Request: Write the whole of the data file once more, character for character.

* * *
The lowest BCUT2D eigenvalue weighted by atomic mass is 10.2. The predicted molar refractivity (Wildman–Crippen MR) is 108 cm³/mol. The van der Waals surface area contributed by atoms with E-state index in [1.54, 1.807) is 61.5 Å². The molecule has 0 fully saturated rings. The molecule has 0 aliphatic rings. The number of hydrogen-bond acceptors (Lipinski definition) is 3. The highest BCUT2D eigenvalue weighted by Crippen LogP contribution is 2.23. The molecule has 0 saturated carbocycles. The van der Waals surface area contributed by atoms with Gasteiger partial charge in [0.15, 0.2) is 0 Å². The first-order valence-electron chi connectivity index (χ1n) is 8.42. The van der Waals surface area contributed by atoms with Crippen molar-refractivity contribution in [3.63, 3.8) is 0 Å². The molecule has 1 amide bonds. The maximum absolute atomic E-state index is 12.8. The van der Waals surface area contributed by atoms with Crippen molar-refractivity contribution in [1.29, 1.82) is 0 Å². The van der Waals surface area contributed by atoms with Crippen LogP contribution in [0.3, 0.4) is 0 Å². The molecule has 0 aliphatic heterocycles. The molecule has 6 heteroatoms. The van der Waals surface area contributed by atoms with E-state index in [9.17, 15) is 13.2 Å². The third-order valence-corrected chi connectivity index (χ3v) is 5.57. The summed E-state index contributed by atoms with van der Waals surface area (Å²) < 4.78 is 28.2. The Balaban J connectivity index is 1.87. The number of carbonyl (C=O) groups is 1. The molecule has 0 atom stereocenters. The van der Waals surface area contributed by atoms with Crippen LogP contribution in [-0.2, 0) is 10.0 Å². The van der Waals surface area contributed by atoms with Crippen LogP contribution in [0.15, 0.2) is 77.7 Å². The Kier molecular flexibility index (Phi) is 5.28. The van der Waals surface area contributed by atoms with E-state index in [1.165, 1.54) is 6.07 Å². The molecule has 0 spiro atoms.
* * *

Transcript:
The lowest BCUT2D eigenvalue weighted by atomic mass is 10.2. The predicted molar refractivity (Wildman–Crippen MR) is 108 cm³/mol. The van der Waals surface area contributed by atoms with E-state index in [1.54, 1.807) is 61.5 Å². The molecule has 0 fully saturated rings. The molecule has 0 aliphatic rings. The number of hydrogen-bond acceptors (Lipinski definition) is 3. The highest BCUT2D eigenvalue weighted by Crippen LogP contribution is 2.23. The molecule has 0 saturated carbocycles. The van der Waals surface area contributed by atoms with Gasteiger partial charge in [0.15, 0.2) is 0 Å². The first-order valence-electron chi connectivity index (χ1n) is 8.42. The van der Waals surface area contributed by atoms with Crippen molar-refractivity contribution in [3.63, 3.8) is 0 Å². The molecule has 1 amide bonds. The maximum absolute atomic E-state index is 12.8. The van der Waals surface area contributed by atoms with Crippen molar-refractivity contribution in [1.29, 1.82) is 0 Å². The van der Waals surface area contributed by atoms with Crippen LogP contribution in [0.3, 0.4) is 0 Å². The molecule has 0 aliphatic heterocycles. The molecule has 6 heteroatoms. The van der Waals surface area contributed by atoms with E-state index in [9.17, 15) is 13.2 Å². The third-order valence-corrected chi connectivity index (χ3v) is 5.57. The summed E-state index contributed by atoms with van der Waals surface area (Å²) < 4.78 is 28.2. The Balaban J connectivity index is 1.87. The number of carbonyl (C=O) groups is 1. The molecule has 0 atom stereocenters. The van der Waals surface area contributed by atoms with Crippen LogP contribution in [-0.2, 0) is 10.0 Å². The van der Waals surface area contributed by atoms with Crippen LogP contribution in [0.15, 0.2) is 77.7 Å². The Kier molecular flexibility index (Phi) is 5.28. The van der Waals surface area contributed by atoms with E-state index in [1.165, 1.54) is 6.07 Å². The molecule has 0 spiro atoms.